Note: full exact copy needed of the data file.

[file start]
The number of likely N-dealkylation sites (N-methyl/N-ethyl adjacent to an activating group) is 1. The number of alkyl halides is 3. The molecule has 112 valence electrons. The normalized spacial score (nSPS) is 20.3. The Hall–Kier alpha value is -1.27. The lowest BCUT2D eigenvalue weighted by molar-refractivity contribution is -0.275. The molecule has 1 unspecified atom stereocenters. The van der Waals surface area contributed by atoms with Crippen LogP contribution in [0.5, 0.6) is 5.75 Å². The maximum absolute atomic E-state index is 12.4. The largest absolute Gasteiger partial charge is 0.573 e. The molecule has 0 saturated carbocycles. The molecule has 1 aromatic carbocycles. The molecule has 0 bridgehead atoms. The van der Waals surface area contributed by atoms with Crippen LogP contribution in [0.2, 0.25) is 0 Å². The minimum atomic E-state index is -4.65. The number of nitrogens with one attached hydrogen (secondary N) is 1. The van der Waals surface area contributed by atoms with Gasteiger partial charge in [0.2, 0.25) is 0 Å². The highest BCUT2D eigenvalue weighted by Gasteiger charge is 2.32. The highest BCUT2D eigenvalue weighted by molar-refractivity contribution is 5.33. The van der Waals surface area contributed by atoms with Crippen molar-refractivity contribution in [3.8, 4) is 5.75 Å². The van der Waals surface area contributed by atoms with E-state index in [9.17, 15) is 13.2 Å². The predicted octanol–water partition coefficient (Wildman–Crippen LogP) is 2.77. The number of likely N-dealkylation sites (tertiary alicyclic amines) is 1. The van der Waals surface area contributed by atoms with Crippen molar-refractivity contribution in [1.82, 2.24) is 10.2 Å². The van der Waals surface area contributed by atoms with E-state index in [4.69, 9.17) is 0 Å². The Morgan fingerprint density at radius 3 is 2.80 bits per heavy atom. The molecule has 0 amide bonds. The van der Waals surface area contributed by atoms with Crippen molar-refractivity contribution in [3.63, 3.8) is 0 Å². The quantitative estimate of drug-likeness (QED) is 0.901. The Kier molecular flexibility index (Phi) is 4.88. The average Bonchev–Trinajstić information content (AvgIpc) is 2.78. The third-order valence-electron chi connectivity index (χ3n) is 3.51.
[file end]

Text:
The number of likely N-dealkylation sites (N-methyl/N-ethyl adjacent to an activating group) is 1. The number of alkyl halides is 3. The molecule has 112 valence electrons. The normalized spacial score (nSPS) is 20.3. The Hall–Kier alpha value is -1.27. The lowest BCUT2D eigenvalue weighted by molar-refractivity contribution is -0.275. The molecule has 1 unspecified atom stereocenters. The van der Waals surface area contributed by atoms with Crippen LogP contribution in [0.5, 0.6) is 5.75 Å². The maximum absolute atomic E-state index is 12.4. The largest absolute Gasteiger partial charge is 0.573 e. The molecule has 0 saturated carbocycles. The molecule has 1 aromatic carbocycles. The molecule has 0 bridgehead atoms. The van der Waals surface area contributed by atoms with Crippen LogP contribution in [0.2, 0.25) is 0 Å². The minimum atomic E-state index is -4.65. The number of nitrogens with one attached hydrogen (secondary N) is 1. The van der Waals surface area contributed by atoms with Gasteiger partial charge in [0.2, 0.25) is 0 Å². The highest BCUT2D eigenvalue weighted by Gasteiger charge is 2.32. The highest BCUT2D eigenvalue weighted by molar-refractivity contribution is 5.33. The van der Waals surface area contributed by atoms with Crippen molar-refractivity contribution in [3.8, 4) is 5.75 Å². The van der Waals surface area contributed by atoms with E-state index in [9.17, 15) is 13.2 Å². The predicted octanol–water partition coefficient (Wildman–Crippen LogP) is 2.77. The number of likely N-dealkylation sites (tertiary alicyclic amines) is 1. The van der Waals surface area contributed by atoms with Crippen molar-refractivity contribution in [1.82, 2.24) is 10.2 Å². The van der Waals surface area contributed by atoms with E-state index in [4.69, 9.17) is 0 Å². The Morgan fingerprint density at radius 3 is 2.80 bits per heavy atom. The molecule has 0 amide bonds. The van der Waals surface area contributed by atoms with Crippen molar-refractivity contribution in [3.63, 3.8) is 0 Å². The quantitative estimate of drug-likeness (QED) is 0.901. The Kier molecular flexibility index (Phi) is 4.88. The average Bonchev–Trinajstić information content (AvgIpc) is 2.78. The third-order valence-electron chi connectivity index (χ3n) is 3.51.